Pulmonary rehabilitation proves positive

Pulmonary rehabilitation proves positive

Question | I was diagnosed recently with emphysema. My inhalers are helping, but I still get winded when I walk. Do you think that a rehab or exercise program would help me?

Answer | Doctors used to think that people with chronic obstructive pulmonary disease, the medical name for emphysema and chronic bronchitis, had little hope of improvement, even with medication and oxygen therapy. But research and experience have shown otherwise – good news for the 11 million Americans who have COPD.

Whether your condition is moderate or advanced, if you have breathlessness and other symptoms even when using medication, chances are you will benefit from pulmonary rehabilitation.

Pulmonary rehabilitation is a comprehensive program conducted by a team of specialists, such as physical and respiratory therapists. It can take place in a hospital, rehabilitation facility, outpatient clinic or in your home. Most programs last about six weeks, but they can vary to meet your needs.

The most important part of pulmonary rehabilitation is aerobic exercise. Aerobic exercise boosts your endurance and strengthens your muscles, lessening your symptoms and improving your tolerance for activity. It usually involves walking on a treadmill or cycling on a stationary bicycle. The particular exercises you do will depend on your tolerance for exercise and the condition of your joints, bones and muscles.

If you can’t walk because of severe breathlessness, you might start off on a stationary bicycle or make cycling motions while sitting in a chair. If you can walk but have little endurance, you may use the treadmill, slowly increasing the time and intensity of your workout.

Many rehabilitation programs also offer strength and flexibility training. That’s because people with COPD often have weak arm, leg and trunk muscles that limit physical activity. Strength training may be done by lifting weights, using weight machines or pulling on elastic bands. Flexibility training consists of stretching exercises.

Exercise therapy has many benefits, according to an analysis of several trials published by the American College of Physicians in 2003. The research found that patients who had exercise therapy experienced less shortness of breath and fatigue, had greater exercise capacity (they could walk farther, for example), could do more day-to-day activities and felt better emotionally. But the benefits last only as long as you keep doing the exercises – and that means for the rest of your life.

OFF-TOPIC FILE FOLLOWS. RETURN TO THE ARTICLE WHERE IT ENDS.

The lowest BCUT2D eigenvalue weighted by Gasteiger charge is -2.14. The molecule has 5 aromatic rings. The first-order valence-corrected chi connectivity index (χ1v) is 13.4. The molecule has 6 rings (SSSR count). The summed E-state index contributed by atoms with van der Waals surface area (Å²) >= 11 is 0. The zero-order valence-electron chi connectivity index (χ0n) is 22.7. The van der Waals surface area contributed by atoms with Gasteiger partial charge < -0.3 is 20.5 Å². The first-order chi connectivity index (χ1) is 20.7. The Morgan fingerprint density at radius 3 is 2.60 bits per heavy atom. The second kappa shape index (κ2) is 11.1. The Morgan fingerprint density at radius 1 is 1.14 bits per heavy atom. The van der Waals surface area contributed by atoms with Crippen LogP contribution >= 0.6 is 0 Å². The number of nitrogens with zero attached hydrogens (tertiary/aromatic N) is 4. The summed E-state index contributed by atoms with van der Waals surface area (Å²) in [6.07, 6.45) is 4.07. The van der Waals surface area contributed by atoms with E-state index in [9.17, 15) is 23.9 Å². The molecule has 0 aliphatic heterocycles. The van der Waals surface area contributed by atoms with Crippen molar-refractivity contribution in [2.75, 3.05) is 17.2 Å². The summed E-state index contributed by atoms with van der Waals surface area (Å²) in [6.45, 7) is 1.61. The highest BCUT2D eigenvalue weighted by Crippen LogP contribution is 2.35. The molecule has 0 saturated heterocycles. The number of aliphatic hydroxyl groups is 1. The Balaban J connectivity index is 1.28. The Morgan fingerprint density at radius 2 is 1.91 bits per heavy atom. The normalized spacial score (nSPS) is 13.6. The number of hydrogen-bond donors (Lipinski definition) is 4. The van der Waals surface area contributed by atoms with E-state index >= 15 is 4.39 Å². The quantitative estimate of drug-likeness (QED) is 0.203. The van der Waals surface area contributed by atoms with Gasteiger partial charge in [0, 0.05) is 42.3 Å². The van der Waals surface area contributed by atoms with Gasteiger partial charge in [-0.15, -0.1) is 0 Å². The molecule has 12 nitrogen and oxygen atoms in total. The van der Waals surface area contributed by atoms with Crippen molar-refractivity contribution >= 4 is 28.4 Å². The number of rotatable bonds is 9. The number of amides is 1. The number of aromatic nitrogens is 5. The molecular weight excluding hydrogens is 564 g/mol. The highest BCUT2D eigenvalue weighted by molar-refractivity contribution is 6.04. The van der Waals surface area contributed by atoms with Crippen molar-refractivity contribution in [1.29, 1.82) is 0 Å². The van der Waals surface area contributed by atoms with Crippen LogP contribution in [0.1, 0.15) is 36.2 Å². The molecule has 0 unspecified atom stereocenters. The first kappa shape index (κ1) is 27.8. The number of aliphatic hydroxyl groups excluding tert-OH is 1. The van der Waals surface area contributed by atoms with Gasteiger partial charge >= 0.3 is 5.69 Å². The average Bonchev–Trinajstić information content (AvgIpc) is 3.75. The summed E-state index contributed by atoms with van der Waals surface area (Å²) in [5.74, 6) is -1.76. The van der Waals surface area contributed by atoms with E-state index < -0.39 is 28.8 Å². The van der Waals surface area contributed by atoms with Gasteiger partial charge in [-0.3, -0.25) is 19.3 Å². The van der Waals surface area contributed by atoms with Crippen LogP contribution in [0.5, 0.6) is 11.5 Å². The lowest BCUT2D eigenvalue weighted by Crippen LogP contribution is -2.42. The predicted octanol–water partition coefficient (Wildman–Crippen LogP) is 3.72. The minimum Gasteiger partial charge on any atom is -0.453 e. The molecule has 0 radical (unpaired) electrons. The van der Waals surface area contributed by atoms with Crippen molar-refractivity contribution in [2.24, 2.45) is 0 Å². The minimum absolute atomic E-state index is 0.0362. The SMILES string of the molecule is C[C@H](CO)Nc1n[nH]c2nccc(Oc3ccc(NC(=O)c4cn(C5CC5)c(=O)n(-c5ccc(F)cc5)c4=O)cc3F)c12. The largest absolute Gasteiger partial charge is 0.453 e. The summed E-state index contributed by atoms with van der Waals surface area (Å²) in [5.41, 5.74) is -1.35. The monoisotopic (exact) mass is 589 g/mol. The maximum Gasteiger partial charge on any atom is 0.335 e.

Making the transition to exercising on your own is one of the most important aspects of your rehabilitation. Some pulmonary-rehab programs offer maintenance sessions that you can attend periodically so that a health professional can assess your progress. Even if such sessions aren’t available, you’ll have to continue exercising on your own – at a gym or community center, or in your home.

The second element of pulmonary rehabilitation is breathing retraining. People with COPD often find that they can’t get enough air to be active. Breathing retraining offers strategies to improve breathing efficiency, which will lessen your symptoms. It may include paced breathing, pursed-lip breathing and diaphragmatic breathing.

With paced breathing, you inhale just before you start a physical activity – getting out of a chair, for example – and then exhale slowly as you do it.

The therapist also might suggest you purse your lips as you breathe out to slow down your exhalation. Diaphragmatic breathing is a technique musicians use to fill their lungs to capacity by making the abdomen move out as they inhale. It helps you to use your breathing muscles more efficiently and makes paced breathing more effective. Many patients who use these techniques report having more stamina and less breathlessness.

The third piece of pulmonary rehabilitation is learning how to take an active role in managing your illness. For example, you will be taught how to use medication and oxygen therapy correctly. Patient-education sessions may also review how to recognize COPD flairs (called exacerbations) and when to call for assistance, so early treatment can keep you out of the hospital.

It also might explain how to avoid substances that can irritate your lungs and provide practical advice for healthy travel and good nutrition.

Keep in mind that pulmonary rehabilitation is not a cure for COPD. Nor will it slow the progression of the disease. But it can reduce your symptoms, increase your strength and improve your endurance.

If you have been missing work or have been unable to tackle daily activities because of the disease, rehabilitation can help you manage your symptoms well enough to return to work or resume other activities. If your disease is advanced, it can help you take on tasks, such as getting dressed on your own, that may have become difficult or impossible.

With some supervision, education and steady effort on your part, you should be breathing more easily.

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